My preference is Neem Oil a natural organic insecticide. Malathion also works, but one of the better contact insecticides for mealybug is Volck, a miscible oil spray. One tablespoon of Volck in a gallon of warm water makes the right proportions for a spray. Better still make enough of the spray material so that plants to be treated can be inverted and dipped in the solution. Several treatments may be required to clean up a severe infestation of mealybug. Keep successive treatments at least three weeks apart to lessen danger of injury to plants.

Thrips are those tiny insects so troublesome on iris, gladiolus and other garden flowers. They are also troublesome on many house plants. Thrips seldom measure more than 1/20 of an inch in length. They are slender and vary in color from green or white, in the young insects, to brown or black in the adults.

The injury caused by thrips is so characteristic that – their presence is easily recognized. They feed by scraping the epidermis of the leaf and sucking the sap front bruised cells beneath. Injured tissues turn gray pr silvery colored and black specks of excrement are usually present around the affected area. Older leaves are generally affected nmst. With some plants the lower leaves first have the symptoms previously mentioned then the leaves begin to take on a dried or burned appearance.

Thrips multiply much more rapidly at warmer temperatures, so when an infestation occurs it is well to move the plant to a cooler location until the insects are eliminated. Malathion is an excellent control for thrips. After a week or ten days wash it off thoroughly.

Scale Insects – are most troublesome on ferns and foliage plants. They are tiny insects that work under the cover of a flattened scale that is usually gray, orange, brown, or black in color. They feed by inserting their mouth parts into the cells of the leaf or stem and sucking out the plant juices. The spot directly under one of these insects becomes brown or yellow and eventually the entire leaf becomes lighter in color.

Fortunately, these insects are stationary, except during the first few hours of their existence. Judicious pruning is helpful where the infestation is localized to a few leaves or stems. Plant soaps are sometimes effective. Malathion used as a dip will kill most species of scale though several treatments may be necessary.

Aphids – Although aphids on houseplants are the commonest of all, they are by far the easiest to control. Aphids are small, usually green in color, and capable of multiplying rapidly.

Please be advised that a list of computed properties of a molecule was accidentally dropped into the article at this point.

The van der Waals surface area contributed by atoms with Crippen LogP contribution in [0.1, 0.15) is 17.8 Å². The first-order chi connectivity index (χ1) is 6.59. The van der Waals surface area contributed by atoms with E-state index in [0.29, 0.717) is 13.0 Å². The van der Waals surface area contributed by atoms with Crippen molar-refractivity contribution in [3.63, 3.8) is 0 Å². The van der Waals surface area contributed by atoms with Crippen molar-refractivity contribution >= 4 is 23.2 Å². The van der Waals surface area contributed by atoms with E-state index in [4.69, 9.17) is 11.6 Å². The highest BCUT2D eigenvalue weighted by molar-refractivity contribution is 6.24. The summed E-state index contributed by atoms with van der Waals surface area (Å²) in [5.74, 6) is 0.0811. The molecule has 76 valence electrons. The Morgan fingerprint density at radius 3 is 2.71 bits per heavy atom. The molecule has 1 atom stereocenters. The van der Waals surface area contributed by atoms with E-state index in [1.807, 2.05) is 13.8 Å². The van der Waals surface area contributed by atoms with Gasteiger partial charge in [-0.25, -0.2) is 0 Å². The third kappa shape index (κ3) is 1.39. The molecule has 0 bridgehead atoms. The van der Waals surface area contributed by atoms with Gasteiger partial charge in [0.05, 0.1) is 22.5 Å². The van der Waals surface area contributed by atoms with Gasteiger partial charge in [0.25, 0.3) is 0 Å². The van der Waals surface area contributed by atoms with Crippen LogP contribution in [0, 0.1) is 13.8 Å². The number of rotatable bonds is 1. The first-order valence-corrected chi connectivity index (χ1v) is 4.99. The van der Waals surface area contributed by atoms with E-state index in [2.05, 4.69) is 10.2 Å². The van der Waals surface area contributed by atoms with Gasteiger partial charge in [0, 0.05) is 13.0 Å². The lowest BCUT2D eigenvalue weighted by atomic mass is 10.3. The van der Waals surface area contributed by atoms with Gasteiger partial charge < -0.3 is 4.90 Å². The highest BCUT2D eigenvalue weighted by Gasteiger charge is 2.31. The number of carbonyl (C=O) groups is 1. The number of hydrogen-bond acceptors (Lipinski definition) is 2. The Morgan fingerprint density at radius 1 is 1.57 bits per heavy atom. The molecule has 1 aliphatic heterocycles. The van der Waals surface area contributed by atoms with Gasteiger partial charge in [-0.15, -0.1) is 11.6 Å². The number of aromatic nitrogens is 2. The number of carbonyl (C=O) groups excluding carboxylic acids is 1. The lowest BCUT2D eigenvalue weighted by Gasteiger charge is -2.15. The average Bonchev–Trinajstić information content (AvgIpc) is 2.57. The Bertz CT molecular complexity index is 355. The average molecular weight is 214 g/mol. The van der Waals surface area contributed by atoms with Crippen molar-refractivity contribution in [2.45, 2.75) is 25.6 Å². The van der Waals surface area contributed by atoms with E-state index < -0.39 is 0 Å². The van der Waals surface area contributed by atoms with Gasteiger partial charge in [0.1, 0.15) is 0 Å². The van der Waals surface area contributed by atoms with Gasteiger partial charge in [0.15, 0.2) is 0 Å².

If left alone they will do much damage. Usually they are wingless, but under adverse conditions such as in late fall, they produce winged stages. Washing plants regularly, or the use of any good contact insecticide will control them.

White Fly – The white fly is related to the mealybug but does not resemble it. Since it is covered with the same sort of white waxy substance it is rather difficult to wet with spray materials.

The adult white fly is a small, white winged insect about 1/16 inch long. The insects in younger stages, which are wingless and greenish white, may be found under the leaf along with numerous small black bodies which are actually parasitized young. A tiny insect parasite punctures and inserts its eggs in the body of the young white fly, which, in turn, becomes blackened and dies.

White fly is especially troublesome on fuchsia, geranium, begonias, and a number of other house plants. One of the most practical ways of killing them is washing the plants weekly with soapsuds, which should be washed off with clear water afterward. Washing plants under a tap will gradually thin out an infestation of white flies but this takes a lot of persistence. These washes kill few if any adults but will destroy the wingless young and interrupt the life cycle.

Red Spider – Of the mites that are troublesome on house plants, the two-spotted or red spider mite is the most common.

Red spiders are tiny, being smaller than a pinhead when full grown. They thrive in a warm, dry situation. The use of clear water as a syringe is one of the most effective control measures. An infestation of red spider mite in the advanced stages will be well covered with webbing, but even this webbing can be syringed off with little difficulty. Syringing the plant with a jet of water helps in ridding the plant of both eggs and adults.

There are a number of insects and lower animals to be found in the soil. These include sow bugs, slugs, millepedes, earthworms, springtails and several others. Some of these may come to the surface when a plant is watered. For the most part they do not harm plants.

Earthworms can best be eliminated by locating and pulling them from the ball of soil when it is moist.

During one winter season the indoor gardener may have to contend with one or all of the pests mentioned. Accurate identification, prompt action and persistance are all necessary in combatting these house plant enemies.

Images: Eran Finkle